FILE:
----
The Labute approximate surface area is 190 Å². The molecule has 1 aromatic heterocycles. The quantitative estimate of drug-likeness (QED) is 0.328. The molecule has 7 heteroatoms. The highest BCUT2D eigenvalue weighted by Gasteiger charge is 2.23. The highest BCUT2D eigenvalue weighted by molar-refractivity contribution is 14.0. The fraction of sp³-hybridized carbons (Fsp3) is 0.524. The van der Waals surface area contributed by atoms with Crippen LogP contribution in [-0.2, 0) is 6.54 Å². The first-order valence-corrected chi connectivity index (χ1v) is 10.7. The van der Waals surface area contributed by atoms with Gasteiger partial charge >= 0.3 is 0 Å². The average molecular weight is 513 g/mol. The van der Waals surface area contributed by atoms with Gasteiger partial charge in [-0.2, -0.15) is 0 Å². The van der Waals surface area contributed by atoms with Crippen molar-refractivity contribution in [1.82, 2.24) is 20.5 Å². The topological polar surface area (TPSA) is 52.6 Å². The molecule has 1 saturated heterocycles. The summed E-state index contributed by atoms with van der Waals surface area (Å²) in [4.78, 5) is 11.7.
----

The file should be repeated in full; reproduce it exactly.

The Labute approximate surface area is 190 Å². The molecule has 1 aromatic heterocycles. The quantitative estimate of drug-likeness (QED) is 0.328. The molecule has 7 heteroatoms. The highest BCUT2D eigenvalue weighted by Gasteiger charge is 2.23. The highest BCUT2D eigenvalue weighted by molar-refractivity contribution is 14.0. The fraction of sp³-hybridized carbons (Fsp3) is 0.524. The van der Waals surface area contributed by atoms with Crippen LogP contribution in [-0.2, 0) is 6.54 Å². The first-order valence-corrected chi connectivity index (χ1v) is 10.7. The van der Waals surface area contributed by atoms with Gasteiger partial charge >= 0.3 is 0 Å². The average molecular weight is 513 g/mol. The van der Waals surface area contributed by atoms with Gasteiger partial charge in [-0.2, -0.15) is 0 Å². The van der Waals surface area contributed by atoms with Crippen molar-refractivity contribution in [1.82, 2.24) is 20.5 Å². The topological polar surface area (TPSA) is 52.6 Å². The molecule has 1 saturated heterocycles. The summed E-state index contributed by atoms with van der Waals surface area (Å²) in [4.78, 5) is 11.7.